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Oculus lowers the price of a VR-ready PC by half

Engineering innovation allows $500 PC to support Rift, around half the previous entry level

Oculus offered a glimpse into the far-flung future of VR yesterday with its wireless Santa Cruz prototype, but that overshadowed a far more telling innovation for the technology right now.

A standalone VR headset with "inside-out" positional tracking, Santa Cruz allowed users to briefly explore a virtual environment with no wires dragging on the back of the hardware - an inescapable, immersion breaking flaw in the current iterations of Rift, Vive and PSVR.

An untethered experience has been a clear goal for VR since the very beginning, and while Santa Cruz has elicited a stream of swooning articles, showing it at this stage seems almost like misdirection. Oculus' Michael Abrash closed the company's press conference with a look at what to expect from VR by 2021, where - per UploadVR's summary - he indicated that, "wireless PC-based kits may still be further out."

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Which is to say affordable wireless PC kits. One can only guess - and, indeed, one would very much like to know - how much a prototype like Santa Cruz costs to build, but it would surely make the daunting price attached to the current version of high-end consumer VR seem like a bargain by comparison. And Oculus made a clear move towards bringing that price down, announcing new engineering techniques to radically lower the minimum PC specs required to use an Oculus headset.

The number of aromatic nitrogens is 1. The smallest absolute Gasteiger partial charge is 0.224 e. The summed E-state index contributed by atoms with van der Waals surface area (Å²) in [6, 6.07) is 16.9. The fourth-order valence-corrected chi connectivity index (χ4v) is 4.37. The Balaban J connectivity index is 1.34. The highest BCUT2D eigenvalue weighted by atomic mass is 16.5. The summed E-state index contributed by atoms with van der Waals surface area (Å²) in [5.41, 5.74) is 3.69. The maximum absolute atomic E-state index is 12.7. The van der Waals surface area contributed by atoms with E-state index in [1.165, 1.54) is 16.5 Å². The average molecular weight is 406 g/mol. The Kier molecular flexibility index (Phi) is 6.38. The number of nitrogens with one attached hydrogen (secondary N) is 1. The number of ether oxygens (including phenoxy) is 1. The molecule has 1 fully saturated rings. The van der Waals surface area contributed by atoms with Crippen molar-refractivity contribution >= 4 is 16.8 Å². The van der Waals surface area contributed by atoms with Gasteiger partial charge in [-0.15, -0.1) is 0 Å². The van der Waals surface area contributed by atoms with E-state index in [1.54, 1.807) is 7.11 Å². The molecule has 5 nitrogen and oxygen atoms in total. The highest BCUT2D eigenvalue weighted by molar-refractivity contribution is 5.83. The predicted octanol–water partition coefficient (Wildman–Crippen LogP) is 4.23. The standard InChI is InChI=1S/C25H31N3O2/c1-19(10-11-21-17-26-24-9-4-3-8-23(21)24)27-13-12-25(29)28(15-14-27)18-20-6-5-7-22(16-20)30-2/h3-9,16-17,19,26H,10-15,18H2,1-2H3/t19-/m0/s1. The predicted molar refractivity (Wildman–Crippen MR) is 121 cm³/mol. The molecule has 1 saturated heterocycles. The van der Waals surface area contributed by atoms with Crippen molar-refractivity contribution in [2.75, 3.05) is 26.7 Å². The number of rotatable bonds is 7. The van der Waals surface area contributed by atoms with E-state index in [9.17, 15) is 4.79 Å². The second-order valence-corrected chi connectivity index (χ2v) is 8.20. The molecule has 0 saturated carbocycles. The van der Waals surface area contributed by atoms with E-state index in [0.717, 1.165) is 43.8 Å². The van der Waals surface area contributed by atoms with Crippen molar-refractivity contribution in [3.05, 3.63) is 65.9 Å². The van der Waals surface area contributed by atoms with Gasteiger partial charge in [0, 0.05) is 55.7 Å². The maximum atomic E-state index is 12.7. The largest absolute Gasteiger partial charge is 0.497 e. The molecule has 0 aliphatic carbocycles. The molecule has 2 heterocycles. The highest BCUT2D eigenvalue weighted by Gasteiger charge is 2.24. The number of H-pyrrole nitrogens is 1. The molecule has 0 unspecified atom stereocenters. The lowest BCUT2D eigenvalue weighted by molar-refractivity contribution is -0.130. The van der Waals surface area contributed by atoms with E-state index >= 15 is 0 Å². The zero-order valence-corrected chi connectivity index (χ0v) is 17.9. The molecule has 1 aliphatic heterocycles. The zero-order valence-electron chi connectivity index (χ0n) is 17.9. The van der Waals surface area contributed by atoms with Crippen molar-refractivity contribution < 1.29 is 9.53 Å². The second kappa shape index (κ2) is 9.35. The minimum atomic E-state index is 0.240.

"Timewarp" and "Spacewarp" - which are part of the Oculus firmware - are two separate systems that contribute to the same goal: making software running at 45 frames per second feel like it's running at 90 frames per second, the threshold for avoiding feelings of nausea. Effectively, they work together to create synthetic frames, improving the performance of all PC hardware, and lowering the requirements at the bottom end.

This could include laptops for the first time, CEO Brendan Iribe said in the Oculus Connect press conference, and it already applies to a PC that costs just $499 - around half the price of most "VR-ready" PCs at present.

Based on the price listed on the Oculus VR website, a Rift and a VR-ready PC could now cost $1100. With the Touch controllers at $200, and a third sensor to allow room-scale experiences at $79, the full Oculus Rift experience can be bought for less than $1400.

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Matthew Handrahan avatar
Matthew Handrahan: Matthew Handrahan joined GamesIndustry in 2011, bringing long-form feature-writing experience to the team as well as a deep understanding of the video game development business. He previously spent more than five years at award-winning magazine gamesTM.
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